Bath! What could be more Austenesque then Bath? Not only did Austen live (and hating living) in Bath for five years, but two of her scant six novels have action set there. The Jane Austen Centre is located in Bath and each year the town plays host to the Jane Austen Festival with people coming from around the globe to take part in honoring one of the greatest writers the world has known. But just setting a story in Bath, while a touchstone to Austen, isn't enough, in my mind; there has to be something more. A little adventure, a little spice, a little history. While there is adventure and spice, it's the history that Burgis infuses into the story that she then manipulates to her narrative that is so arresting. I am referring to the hot springs that are the source of the towns fame.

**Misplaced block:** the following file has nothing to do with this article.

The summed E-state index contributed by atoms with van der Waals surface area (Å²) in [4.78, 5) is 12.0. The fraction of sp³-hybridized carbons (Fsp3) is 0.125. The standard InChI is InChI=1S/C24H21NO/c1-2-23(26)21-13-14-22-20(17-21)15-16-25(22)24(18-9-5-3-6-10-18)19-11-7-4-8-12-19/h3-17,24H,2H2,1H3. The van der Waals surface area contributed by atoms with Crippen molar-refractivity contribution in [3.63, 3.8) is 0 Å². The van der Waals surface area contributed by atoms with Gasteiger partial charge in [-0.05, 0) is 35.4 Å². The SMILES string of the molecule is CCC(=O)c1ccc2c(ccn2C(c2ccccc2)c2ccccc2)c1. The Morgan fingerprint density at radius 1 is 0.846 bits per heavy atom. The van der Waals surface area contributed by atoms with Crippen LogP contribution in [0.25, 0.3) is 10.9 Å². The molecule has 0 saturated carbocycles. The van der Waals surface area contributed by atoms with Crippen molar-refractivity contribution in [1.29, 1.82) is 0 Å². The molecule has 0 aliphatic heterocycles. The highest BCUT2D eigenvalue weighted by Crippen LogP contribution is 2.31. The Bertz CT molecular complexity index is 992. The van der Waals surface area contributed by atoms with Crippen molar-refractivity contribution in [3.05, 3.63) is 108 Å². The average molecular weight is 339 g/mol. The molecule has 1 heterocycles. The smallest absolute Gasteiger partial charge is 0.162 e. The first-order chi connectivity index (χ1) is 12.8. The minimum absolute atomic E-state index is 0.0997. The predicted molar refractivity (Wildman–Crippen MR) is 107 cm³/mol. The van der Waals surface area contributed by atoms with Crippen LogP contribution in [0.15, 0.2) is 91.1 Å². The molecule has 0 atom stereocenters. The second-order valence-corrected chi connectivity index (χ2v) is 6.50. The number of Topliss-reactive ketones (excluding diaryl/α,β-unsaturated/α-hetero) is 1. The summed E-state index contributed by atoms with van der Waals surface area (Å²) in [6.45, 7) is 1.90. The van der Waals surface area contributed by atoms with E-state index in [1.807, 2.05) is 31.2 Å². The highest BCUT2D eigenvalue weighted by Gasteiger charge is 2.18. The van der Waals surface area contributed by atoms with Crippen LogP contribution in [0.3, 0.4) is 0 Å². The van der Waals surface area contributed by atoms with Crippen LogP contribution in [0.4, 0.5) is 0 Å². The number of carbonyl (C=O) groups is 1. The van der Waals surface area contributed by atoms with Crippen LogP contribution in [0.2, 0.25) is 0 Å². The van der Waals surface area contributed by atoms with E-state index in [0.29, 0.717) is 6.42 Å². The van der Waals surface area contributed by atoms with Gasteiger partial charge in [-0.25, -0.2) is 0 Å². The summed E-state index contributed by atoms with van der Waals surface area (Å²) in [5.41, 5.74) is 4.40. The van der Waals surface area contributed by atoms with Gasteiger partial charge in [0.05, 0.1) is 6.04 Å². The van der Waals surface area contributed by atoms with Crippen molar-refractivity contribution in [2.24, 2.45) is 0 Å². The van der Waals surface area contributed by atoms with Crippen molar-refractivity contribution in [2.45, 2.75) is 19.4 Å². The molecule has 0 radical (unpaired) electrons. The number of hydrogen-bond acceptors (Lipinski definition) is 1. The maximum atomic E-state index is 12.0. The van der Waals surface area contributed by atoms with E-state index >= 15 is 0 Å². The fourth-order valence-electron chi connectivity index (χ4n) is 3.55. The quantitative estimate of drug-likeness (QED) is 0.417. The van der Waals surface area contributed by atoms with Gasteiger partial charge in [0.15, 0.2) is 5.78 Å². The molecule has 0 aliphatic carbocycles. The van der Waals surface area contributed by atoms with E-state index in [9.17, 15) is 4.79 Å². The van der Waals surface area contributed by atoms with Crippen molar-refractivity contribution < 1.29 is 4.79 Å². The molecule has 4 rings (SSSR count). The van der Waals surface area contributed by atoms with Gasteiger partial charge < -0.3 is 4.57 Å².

The Assembly Rooms and the Roman Baths became the go to place in the Georgian era for a restorative cure in this spa town. The Romans themselves actually built the baths and a temple, hence the Georgian moniker the "Roman Baths." Burgis was able to give more of a connection to these springs and the customs surrounding them by having Kat give her visceral reaction to "taking the waters" at the assembly room. One would think of dainty women circling the Assembly Rooms and having a nice gossip, but in reality they were jammed with people and that cool refreshing glass of restorative water was anything but. It was straight from the hot springs, hot being key. So the water was warm and sulfurous, therefore having that lovely odor of rotten eggs. One doesn't often think of the gentility of this time in realistic ways, but Burgis has this knack to show the truth while giving us a romping good time.